Binary formation is an important aspect of star formation. One possible route for close-in binary formation is disk fragmentation1-3. Recent observations show that small-scale asymmetries (<300 au) around young protostars2,4, although not always resolving the circumbinary disk, are linked to disk phenomena5,6. In later stages, resolved circumbinary disk observations7 (<200 au) show similar asymmetries, suggesting that the asymmetries arise from binary-disk interactions8-10. We observed one of the youngest systems to study the connection between disk and dense core. We find a bright and clear streamer in chemically fresh material (carbon-chain molecular species) that originates from outside the dense core (>10,500 au). This material connects the outer dense core with the region where asymmetries arise near disk scales. This new structure type, ten times larger than those seen near disk scales, suggests a different interpretation of previous observations: large-scale accretion flows funnel material down to disk scales. These results reveal the under-appreciated importance of the local environment on the formation and evolution of disks in early systems11,12 and a possible initial condition for the formation of annular features in young disks13,14.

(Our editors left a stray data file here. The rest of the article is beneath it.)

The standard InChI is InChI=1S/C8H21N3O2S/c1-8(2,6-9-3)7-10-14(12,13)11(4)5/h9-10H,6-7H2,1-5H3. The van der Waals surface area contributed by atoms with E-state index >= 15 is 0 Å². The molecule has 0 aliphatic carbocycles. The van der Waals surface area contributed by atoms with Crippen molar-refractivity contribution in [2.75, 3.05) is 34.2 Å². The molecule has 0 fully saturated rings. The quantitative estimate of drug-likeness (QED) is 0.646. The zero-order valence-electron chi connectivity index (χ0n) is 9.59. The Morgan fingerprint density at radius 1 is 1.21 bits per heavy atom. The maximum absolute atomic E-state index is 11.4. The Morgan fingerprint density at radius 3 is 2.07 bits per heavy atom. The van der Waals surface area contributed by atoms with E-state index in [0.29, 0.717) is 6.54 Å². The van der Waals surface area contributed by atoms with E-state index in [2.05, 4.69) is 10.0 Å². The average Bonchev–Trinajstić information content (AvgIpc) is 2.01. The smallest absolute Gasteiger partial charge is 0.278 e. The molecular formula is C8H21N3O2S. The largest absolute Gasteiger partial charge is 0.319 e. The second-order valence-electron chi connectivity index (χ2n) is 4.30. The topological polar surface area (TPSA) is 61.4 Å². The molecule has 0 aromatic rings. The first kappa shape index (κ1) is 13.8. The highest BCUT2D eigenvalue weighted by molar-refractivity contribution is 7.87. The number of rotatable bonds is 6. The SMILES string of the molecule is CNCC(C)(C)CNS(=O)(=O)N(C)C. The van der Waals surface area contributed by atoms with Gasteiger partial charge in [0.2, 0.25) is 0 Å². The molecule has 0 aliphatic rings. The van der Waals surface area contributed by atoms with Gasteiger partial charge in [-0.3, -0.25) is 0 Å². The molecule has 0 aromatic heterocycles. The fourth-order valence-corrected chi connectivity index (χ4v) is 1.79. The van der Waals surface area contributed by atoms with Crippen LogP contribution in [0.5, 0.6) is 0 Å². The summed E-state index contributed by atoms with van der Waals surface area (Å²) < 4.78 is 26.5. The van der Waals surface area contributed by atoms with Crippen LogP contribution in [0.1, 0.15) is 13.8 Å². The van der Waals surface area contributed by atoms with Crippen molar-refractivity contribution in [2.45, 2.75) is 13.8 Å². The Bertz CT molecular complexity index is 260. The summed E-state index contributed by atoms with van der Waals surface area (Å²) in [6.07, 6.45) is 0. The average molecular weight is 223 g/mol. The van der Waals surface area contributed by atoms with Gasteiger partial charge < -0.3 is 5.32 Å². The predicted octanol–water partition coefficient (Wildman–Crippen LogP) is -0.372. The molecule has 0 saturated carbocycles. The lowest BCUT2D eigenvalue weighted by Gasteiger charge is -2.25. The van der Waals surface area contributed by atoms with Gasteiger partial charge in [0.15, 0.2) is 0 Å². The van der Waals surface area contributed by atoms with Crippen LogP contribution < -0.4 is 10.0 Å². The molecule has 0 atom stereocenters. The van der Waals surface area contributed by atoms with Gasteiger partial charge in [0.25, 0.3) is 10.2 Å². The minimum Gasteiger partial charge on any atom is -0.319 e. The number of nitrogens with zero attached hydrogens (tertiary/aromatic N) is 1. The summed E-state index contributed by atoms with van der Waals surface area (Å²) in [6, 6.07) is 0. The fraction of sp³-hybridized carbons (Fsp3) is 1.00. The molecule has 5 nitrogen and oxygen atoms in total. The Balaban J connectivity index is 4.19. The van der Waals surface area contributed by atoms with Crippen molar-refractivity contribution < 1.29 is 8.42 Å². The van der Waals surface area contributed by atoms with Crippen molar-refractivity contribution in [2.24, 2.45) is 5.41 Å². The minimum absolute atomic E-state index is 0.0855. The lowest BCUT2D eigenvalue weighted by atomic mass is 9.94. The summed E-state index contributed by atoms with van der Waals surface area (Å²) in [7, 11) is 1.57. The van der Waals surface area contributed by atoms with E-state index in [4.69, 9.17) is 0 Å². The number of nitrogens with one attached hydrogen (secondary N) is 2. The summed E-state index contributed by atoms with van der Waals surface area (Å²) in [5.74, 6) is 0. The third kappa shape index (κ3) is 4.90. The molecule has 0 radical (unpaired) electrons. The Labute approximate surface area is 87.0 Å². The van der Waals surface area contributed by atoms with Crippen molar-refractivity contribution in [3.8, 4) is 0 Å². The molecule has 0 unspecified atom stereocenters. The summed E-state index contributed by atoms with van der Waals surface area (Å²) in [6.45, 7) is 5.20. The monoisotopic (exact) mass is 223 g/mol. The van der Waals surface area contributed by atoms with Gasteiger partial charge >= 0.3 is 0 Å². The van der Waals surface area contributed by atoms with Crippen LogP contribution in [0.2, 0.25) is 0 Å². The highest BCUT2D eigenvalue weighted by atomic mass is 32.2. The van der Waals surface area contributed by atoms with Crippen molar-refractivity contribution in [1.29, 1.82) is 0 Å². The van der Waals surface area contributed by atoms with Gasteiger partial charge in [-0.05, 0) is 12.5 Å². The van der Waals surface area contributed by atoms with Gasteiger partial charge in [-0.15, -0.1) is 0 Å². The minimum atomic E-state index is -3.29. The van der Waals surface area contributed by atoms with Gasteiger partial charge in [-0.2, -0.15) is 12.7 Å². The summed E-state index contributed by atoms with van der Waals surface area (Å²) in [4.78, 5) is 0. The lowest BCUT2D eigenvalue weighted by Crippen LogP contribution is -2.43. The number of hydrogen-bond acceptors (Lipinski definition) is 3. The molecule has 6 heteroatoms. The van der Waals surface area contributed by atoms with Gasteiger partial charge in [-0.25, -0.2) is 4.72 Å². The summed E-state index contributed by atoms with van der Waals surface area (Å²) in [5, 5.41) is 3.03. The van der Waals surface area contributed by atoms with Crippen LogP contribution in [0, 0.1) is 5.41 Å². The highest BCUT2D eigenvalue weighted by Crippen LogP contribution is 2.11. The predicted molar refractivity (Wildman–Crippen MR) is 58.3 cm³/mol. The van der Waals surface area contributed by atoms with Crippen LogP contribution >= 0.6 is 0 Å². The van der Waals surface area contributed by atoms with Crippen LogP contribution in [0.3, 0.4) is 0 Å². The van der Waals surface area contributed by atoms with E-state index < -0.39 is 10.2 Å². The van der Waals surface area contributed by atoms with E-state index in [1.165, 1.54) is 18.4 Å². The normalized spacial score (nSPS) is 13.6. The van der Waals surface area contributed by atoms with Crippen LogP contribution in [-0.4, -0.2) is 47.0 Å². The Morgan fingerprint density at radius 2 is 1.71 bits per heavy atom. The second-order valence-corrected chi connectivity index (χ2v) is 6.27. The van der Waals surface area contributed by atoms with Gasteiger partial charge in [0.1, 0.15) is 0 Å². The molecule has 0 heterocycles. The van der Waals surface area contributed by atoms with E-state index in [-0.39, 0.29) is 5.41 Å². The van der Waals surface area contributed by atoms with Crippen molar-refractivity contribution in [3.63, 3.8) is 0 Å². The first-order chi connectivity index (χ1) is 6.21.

- Pub Date:
- Astrophysics - Astrophysics of Galaxies;
- Astrophysics - Earth and Planetary Astrophysics;
- Astrophysics - Solar and Stellar Astrophysics
- Published in Nature Astronomy on July 27th 2020. This is the authors' version before final edits, including methods section. Link to the NatAstro publication: https://www.nature.com/articles/s41550-020-1150-z